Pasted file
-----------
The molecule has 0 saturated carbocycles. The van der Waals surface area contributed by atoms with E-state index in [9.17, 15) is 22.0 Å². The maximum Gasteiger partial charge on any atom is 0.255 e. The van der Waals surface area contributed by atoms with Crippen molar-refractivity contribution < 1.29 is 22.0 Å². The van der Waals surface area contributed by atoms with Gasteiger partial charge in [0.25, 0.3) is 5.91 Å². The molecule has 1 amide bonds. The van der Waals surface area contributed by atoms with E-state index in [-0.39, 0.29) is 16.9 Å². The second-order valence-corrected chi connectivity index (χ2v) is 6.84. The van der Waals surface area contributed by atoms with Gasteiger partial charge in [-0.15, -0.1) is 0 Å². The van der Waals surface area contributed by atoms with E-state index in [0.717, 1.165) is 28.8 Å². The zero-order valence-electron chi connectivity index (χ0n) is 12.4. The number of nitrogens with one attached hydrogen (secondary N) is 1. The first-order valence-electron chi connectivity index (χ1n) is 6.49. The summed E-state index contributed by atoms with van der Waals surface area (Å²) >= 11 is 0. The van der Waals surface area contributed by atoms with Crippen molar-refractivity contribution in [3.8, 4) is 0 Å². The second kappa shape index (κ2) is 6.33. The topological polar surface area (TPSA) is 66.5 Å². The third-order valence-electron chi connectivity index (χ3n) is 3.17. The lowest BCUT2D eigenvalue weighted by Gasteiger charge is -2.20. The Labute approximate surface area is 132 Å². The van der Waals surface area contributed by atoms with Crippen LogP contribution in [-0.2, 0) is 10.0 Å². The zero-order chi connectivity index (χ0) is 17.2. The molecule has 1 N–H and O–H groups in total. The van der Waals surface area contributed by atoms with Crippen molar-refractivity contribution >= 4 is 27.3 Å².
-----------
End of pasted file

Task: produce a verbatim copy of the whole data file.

The molecule has 0 saturated carbocycles. The van der Waals surface area contributed by atoms with E-state index in [9.17, 15) is 22.0 Å². The maximum Gasteiger partial charge on any atom is 0.255 e. The van der Waals surface area contributed by atoms with Crippen molar-refractivity contribution < 1.29 is 22.0 Å². The van der Waals surface area contributed by atoms with Gasteiger partial charge in [0.25, 0.3) is 5.91 Å². The molecule has 1 amide bonds. The van der Waals surface area contributed by atoms with E-state index in [-0.39, 0.29) is 16.9 Å². The second-order valence-corrected chi connectivity index (χ2v) is 6.84. The van der Waals surface area contributed by atoms with Gasteiger partial charge in [-0.15, -0.1) is 0 Å². The van der Waals surface area contributed by atoms with E-state index in [0.717, 1.165) is 28.8 Å². The zero-order valence-electron chi connectivity index (χ0n) is 12.4. The number of nitrogens with one attached hydrogen (secondary N) is 1. The first-order valence-electron chi connectivity index (χ1n) is 6.49. The summed E-state index contributed by atoms with van der Waals surface area (Å²) >= 11 is 0. The van der Waals surface area contributed by atoms with Crippen molar-refractivity contribution in [3.8, 4) is 0 Å². The second kappa shape index (κ2) is 6.33. The topological polar surface area (TPSA) is 66.5 Å². The third-order valence-electron chi connectivity index (χ3n) is 3.17. The lowest BCUT2D eigenvalue weighted by Gasteiger charge is -2.20. The Labute approximate surface area is 132 Å². The van der Waals surface area contributed by atoms with Crippen LogP contribution in [-0.2, 0) is 10.0 Å². The zero-order chi connectivity index (χ0) is 17.2. The molecule has 1 N–H and O–H groups in total. The van der Waals surface area contributed by atoms with Crippen molar-refractivity contribution >= 4 is 27.3 Å².